These words make sense to us as they align with our prior experience.  We remain focused on what we believe would have done well across past market cycles and anticipate that, soon enough, the benefits to adhering to our systematic value strategy will once again be on display.

*****

We greatly value the privilege of managing a portion of your assets and want you to be an informed Euclidean Investor.  To this end, please review the following pages for an update on our portfolio management practices, look-through earnings, and holdings.  We are available to discuss the content shared here, individual positions in our portfolio, or any questions you might have.  Please call us at any time.  We enjoy hearing from you. 

Best Regards,

John & Mike


EUCLIDEAN’S PORTFOLIO PRACTICES AND INCREASING PORTFOLIO SIZE

We devote substantial time to reviewing our investment process and examining practices that may have improved our recent results.  As a reminder on how we make decisions, we use machine learning to seek principles and practices that would have been successful across multiple market cycles.  Part of our research reviews methods for ranking individual companies as potential investments.  Another area of focus are the rules that define how we manage our portfolio, such as how much we invest in each company, when we add to positions, and when we sell them. 

As we reflect on Euclidean’s performance, we note two portfolio rules that have detracted from returns.  The first relates to our investment universe.  The second relates to the concentration of our portfolio.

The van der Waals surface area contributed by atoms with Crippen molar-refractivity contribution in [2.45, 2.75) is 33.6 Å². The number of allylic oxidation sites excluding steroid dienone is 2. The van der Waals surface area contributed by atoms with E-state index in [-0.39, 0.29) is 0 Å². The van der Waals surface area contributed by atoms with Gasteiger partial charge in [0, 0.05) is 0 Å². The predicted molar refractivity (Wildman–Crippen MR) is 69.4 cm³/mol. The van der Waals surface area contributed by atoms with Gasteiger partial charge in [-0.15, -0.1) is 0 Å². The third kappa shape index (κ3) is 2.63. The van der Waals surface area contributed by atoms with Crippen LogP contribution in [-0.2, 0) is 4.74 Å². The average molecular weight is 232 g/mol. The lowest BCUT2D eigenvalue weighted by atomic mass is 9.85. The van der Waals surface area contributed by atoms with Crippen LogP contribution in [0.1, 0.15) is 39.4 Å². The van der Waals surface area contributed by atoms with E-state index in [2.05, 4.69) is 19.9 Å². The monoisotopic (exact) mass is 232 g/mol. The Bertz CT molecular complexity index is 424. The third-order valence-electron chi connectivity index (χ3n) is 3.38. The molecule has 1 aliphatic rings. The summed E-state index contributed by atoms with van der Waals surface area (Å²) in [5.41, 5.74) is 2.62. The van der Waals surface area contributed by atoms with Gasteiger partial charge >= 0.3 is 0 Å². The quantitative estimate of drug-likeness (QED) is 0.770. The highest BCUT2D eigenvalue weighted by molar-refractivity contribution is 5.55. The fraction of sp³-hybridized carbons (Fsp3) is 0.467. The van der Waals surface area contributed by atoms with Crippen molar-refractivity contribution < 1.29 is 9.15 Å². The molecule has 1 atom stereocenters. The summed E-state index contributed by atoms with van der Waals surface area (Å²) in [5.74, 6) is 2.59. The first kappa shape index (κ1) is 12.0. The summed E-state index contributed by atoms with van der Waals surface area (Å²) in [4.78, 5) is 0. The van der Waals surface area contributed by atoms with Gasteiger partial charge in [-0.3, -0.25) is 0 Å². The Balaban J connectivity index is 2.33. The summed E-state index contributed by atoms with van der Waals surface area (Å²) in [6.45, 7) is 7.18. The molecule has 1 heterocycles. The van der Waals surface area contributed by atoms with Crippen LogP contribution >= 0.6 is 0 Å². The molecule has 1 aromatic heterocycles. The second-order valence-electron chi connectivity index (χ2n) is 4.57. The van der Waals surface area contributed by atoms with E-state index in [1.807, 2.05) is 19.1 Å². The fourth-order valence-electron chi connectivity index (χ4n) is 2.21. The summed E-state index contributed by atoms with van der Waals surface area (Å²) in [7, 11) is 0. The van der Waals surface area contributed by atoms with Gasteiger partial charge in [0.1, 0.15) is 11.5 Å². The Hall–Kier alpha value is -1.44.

Small Caps and Investment Universe

Euclidean is market capitalization agnostic.  We seek attractive combinations of company fundamentals and price, and we initiate positions in companies ranging from very large enterprises to those with market capitalizations as low as $100M.  In 2014, our review suggests that Euclidean’s results would have been improved if we had limited our universe to invest in larger companies.  

As we look at simulated portfolios from the 1970s into 2014, however, we find that it would be unwise to materially limit our investment universe to larger companies, even though such a practice would have been helpful more recently.  We will continue to invest in small capitalization companies and maintain a large investment universe because we believe that doing so increases our prospective returns.